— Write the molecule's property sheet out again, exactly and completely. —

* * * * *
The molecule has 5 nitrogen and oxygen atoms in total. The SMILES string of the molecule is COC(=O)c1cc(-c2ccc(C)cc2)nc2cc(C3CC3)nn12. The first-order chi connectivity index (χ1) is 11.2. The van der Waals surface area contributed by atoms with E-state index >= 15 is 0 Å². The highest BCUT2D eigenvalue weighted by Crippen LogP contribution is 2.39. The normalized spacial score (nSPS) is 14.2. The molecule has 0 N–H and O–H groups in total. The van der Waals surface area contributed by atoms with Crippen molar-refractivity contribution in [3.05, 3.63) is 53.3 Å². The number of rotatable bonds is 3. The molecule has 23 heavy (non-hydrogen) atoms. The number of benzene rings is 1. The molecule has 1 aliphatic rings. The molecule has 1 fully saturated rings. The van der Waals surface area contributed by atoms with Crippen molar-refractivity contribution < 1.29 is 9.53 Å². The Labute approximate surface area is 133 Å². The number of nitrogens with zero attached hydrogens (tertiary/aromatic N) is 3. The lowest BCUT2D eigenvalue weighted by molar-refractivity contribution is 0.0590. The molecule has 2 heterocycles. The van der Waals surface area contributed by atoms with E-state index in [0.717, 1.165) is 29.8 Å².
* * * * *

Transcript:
The molecule has 5 nitrogen and oxygen atoms in total. The SMILES string of the molecule is COC(=O)c1cc(-c2ccc(C)cc2)nc2cc(C3CC3)nn12. The first-order chi connectivity index (χ1) is 11.2. The van der Waals surface area contributed by atoms with E-state index >= 15 is 0 Å². The highest BCUT2D eigenvalue weighted by Crippen LogP contribution is 2.39. The normalized spacial score (nSPS) is 14.2. The molecule has 0 N–H and O–H groups in total. The van der Waals surface area contributed by atoms with Crippen molar-refractivity contribution in [3.05, 3.63) is 53.3 Å². The number of rotatable bonds is 3. The molecule has 23 heavy (non-hydrogen) atoms. The number of benzene rings is 1. The molecule has 1 aliphatic rings. The molecule has 1 fully saturated rings. The van der Waals surface area contributed by atoms with Crippen molar-refractivity contribution < 1.29 is 9.53 Å². The Labute approximate surface area is 133 Å². The number of nitrogens with zero attached hydrogens (tertiary/aromatic N) is 3. The lowest BCUT2D eigenvalue weighted by molar-refractivity contribution is 0.0590. The molecule has 2 heterocycles. The van der Waals surface area contributed by atoms with E-state index in [0.717, 1.165) is 29.8 Å².